Showing posts from February, 2020


Age is talked about a lot in sports. People always talk about whether an athlete is too young or too old to succeed. Biological age is a real thing and it definitely affects your performance, but you need to have the right attitude about age to get the best out of yourself. People may tell you that you're too old to reach your goals. They may think that since you're a certain age you lack the necessary athleticism to reach your goals. Perhaps they're right. Maybe you don't have enough athleticism left. Maybe you aren't able to make up for your lack of athleticism in other areas. But maybe they're wrong. Maybe you do have enough athleticism left in the tank. Maybe you are able to make up for your lack of athleticism in other areas. These haters may be wrong for a couple of reasons. When haters say you're too old, they're comparing you to other people at your age. For example, they may assume that just because most 42 year olds don't have what it t

How to Play From Behind

There are teams that play well when they're winning or when the game is close, but they struggle playing from behind. These teams need to learn how to play well from behind. When it comes to playing from behind, the first and most important thing you need to do is maintain your motivation and confidence, and not get discouraged . However, maintaining effort and confidence is not enough. You also need to stay composed, patient, and not panic. When teams fall behind early in games, they sometimes panic, get impatient, and try to do something special to quickly get back into the game. This however often leads to more mistakes and increases their deficit. Here is a recent example of this happening. In the AFC divisional round of the 2020 NFL playoffs, the Baltimore Ravens fell behind early against the Tennessee Titans. It seemed like the Ravens panicked slightly and went away from their normal game plan, which is running the ball. Instead, in attempt to catch up quickly, they chose

Book Review: Psyched Up by Daniel McGinn

Psyched Up: How the Science of Mental Preparation Can Help You Succeed, by Daniel McGinn is a great self-help book that gives you practical tips to improve your performance . This book is about the moments before high pressure situations and what you can do in these moments to give yourself your best chances of succeeding. McGinn writes seven chapters, each about a different type of strategy you can use to psych yourself up before a performance. The book is written very well. It's easy to read, with a great blend of entertainment and information. The first chapter talks about how to effectively cope with your body's fight or flight response to pressure. The author explains how one of the most common tips for dealing with pressure, trying to calm down and relax, can sometimes backfire on you. The reason why this tip is often ineffective is because going from nervousness to calmness is often too great of a leap to make, especially if you don't know how to calm down ef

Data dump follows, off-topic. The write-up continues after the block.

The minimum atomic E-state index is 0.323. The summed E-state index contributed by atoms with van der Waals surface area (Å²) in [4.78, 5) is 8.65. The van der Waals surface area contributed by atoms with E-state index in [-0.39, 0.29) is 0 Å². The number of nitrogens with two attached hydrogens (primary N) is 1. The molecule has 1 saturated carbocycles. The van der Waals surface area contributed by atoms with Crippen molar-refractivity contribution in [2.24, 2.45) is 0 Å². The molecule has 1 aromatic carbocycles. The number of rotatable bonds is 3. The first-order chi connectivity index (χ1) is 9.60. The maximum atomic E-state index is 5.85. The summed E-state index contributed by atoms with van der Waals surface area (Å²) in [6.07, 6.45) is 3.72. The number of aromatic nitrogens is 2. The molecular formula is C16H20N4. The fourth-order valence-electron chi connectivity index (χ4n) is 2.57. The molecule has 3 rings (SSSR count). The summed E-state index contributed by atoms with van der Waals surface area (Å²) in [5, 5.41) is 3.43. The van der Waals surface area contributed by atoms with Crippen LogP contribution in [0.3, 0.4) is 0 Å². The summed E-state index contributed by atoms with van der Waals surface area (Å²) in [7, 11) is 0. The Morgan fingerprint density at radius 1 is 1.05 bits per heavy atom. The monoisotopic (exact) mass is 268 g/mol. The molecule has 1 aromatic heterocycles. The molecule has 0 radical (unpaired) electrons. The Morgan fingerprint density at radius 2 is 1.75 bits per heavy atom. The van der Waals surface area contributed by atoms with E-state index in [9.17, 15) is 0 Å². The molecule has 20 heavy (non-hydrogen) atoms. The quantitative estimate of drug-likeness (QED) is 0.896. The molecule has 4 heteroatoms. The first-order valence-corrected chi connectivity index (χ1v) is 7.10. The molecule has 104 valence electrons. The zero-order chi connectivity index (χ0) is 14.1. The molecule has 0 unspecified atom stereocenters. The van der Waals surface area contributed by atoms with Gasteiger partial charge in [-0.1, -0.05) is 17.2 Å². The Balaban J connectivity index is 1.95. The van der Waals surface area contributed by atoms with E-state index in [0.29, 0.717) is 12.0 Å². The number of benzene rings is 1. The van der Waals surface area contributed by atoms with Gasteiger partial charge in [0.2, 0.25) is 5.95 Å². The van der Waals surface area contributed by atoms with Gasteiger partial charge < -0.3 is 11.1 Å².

Do Your Job!

Coach Bill Belichick has made the phrase, "do your job" famous. It is a key component to his coaching philosophy and has helped his teams have lots of success. So what does the phrase, "do your job" fully mean, and how can coaches adopt this teaching to help their team? "Doing your job" is somewhat self-explanatory. It means to do your job, obviously. But there's more to it. It means to focus just on executing your job as best as you can. It is another way of saying focus on the process, or focus only on the things you can control, and do your best no matter what the score is. It is taking personal responsibility and ownership for your role on the team. It is also the motivation to perform your duty to help your team and the people who depend on you. But there is another aspect to this phrase that is beneficial. Doing your job means to just focus on your assignments, and not try to interfere with other people's assignments. It means each playe

Never Hate Your Opponent

Some athletes like to draw motivation from hating their opponents. While this can give you strong motivation at times, I don't recommend it. It's fine to have rivalries, but you should minimize the level of hate and anger you have towards others, and you should definitely not truly hate your opponent. Even if this gives you stronger motivation than alternative sources of motivation, I still think you shouldn't do it. Why? Because life is bigger than sports, and you should care more about being a good person than being a good athlete. And remember, you can still motivate yourself fully without using hate and anger! You just have to find other, healthier sources of motivation. Think about how Kobe Bryant's death brought us all together this week. We mourned together and celebrated Kobe's life together. His death reminded us that life is in fact bigger than sports. During these sad times, we come to realize that our rivalries, grudges, and beefs are unimportant in